Saturday, February 11, 2012
past this great change
The broken-hearted catch still haunts the voice, sweetly sad amongst the relentless rhythm of programmed drum beats and analog synths. With I Can't Keep All of Our Secrets, Rae Spoon's most electronic adventure to date, the former folk artist moves ever deeper into the world of electronica and dance beats. But one foot remains firmly planted in country heartbreak. This is no shiny happy dance album.
On first listen, it's easy to gloss over the deeply personal lyrics in favour of the upbeat vibes and hypnotic danciness. That all changes when When I Said There Was an End to Love I Was Lying starts playing. In the first of the understated ballads on the album, the instrumentality is stripped back to allow Spoon's sweetly plaintive voice to take centre stage. The raw emotional power is enough to make you go back and really listen to the tracks that have gone before. Each subsequent listen reveals more depth.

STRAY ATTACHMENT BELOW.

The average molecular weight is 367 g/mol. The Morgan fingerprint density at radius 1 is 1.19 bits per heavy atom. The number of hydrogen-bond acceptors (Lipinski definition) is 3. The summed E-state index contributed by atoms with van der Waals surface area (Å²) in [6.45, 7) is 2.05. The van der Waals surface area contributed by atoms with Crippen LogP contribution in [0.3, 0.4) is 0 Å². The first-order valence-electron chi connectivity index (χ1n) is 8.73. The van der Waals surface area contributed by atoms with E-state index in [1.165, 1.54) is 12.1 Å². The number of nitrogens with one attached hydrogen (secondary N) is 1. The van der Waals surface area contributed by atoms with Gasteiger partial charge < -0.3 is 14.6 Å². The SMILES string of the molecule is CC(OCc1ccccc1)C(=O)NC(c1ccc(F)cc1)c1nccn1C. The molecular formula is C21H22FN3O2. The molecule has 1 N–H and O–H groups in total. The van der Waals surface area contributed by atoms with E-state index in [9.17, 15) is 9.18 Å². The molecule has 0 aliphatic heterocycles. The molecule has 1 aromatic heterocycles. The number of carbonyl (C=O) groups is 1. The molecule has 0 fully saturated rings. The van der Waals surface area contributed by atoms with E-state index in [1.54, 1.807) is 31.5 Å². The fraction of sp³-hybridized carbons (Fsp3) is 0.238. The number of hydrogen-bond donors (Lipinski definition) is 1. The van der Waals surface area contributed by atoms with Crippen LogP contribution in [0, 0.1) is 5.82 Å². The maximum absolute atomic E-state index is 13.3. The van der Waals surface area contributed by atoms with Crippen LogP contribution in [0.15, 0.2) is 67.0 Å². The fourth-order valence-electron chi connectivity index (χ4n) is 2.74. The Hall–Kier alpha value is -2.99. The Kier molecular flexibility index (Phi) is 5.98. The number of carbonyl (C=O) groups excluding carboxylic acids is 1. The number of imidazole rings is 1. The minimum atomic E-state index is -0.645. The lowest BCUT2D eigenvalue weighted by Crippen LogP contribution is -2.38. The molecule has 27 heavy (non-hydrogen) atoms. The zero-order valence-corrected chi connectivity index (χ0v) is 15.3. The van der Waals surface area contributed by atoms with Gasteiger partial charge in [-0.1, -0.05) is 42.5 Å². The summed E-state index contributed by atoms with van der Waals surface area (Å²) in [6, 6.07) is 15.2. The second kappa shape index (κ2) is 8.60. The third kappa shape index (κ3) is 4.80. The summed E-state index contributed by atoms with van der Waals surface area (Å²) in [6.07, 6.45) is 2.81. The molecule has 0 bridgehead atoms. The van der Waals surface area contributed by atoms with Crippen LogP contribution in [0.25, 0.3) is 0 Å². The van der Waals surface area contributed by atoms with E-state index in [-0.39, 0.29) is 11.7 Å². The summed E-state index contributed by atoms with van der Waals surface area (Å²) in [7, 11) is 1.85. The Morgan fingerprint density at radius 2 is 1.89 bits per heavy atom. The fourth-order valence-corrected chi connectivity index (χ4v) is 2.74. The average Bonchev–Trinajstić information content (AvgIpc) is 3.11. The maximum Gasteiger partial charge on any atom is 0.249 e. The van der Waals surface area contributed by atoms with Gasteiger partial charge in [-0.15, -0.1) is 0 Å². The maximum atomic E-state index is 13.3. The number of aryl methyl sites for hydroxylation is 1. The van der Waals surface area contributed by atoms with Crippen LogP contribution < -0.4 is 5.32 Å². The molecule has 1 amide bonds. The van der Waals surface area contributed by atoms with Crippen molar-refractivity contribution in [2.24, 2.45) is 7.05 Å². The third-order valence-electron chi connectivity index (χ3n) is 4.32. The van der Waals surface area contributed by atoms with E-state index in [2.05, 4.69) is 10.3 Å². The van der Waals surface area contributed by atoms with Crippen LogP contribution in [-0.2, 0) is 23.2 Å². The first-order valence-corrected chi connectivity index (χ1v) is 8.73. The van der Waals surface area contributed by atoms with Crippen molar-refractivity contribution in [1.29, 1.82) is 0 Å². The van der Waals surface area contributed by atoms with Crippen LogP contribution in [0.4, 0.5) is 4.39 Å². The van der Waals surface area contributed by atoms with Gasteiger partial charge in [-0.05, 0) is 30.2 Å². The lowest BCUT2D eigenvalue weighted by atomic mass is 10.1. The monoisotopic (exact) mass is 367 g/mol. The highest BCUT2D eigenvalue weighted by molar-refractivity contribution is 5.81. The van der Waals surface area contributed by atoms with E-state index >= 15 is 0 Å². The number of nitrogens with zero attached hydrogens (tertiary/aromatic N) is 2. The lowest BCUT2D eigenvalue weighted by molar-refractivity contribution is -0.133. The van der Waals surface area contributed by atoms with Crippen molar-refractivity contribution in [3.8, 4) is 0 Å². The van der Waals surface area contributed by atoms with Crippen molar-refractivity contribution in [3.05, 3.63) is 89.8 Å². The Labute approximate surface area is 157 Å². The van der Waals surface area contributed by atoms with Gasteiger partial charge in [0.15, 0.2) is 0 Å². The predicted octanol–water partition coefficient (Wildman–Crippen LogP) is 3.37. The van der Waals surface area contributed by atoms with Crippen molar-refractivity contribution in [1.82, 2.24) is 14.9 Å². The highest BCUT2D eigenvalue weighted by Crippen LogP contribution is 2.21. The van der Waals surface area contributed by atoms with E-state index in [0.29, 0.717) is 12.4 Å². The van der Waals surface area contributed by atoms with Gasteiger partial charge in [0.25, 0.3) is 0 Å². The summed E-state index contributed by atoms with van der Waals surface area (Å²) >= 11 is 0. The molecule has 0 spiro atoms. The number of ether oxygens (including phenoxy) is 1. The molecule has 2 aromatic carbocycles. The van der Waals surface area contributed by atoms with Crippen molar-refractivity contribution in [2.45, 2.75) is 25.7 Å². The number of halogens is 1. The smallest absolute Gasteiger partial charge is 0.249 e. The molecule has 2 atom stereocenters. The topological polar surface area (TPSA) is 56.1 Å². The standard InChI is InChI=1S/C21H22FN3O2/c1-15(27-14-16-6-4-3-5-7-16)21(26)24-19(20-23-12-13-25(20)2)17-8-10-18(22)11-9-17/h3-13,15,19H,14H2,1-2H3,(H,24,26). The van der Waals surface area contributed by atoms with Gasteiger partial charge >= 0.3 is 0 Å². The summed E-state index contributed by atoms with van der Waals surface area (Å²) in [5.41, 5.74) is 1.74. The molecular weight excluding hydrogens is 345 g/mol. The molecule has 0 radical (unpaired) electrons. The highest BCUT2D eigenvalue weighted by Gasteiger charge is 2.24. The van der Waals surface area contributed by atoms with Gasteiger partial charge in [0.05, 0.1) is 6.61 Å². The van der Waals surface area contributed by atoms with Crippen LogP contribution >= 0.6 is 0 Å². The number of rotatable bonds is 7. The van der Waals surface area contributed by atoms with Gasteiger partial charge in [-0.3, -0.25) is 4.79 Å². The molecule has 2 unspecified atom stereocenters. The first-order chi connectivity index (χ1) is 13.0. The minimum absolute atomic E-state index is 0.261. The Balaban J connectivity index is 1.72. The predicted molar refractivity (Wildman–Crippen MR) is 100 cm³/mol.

Rae Spoon has an achingly evocative voice that you don't normally hear in electronic music, and that in itself makes this album an anomaly. That this is a deep and intensely personal electronic album cements that anomaly.
I Can't Keep All of Our Secrets, written in the aftermath of a friend's sudden death, follows the complex path that grief can take. In between the nostalgia and the pensive moments, nestled amongst the electronic beats, are inklings of hopeful connection, queer-positive openness, and gratitude.
Recommended tracks: Crash Landing, When I Said There Was an End to Love I was Lying, Curses on Us. Definitely worth repeated listens.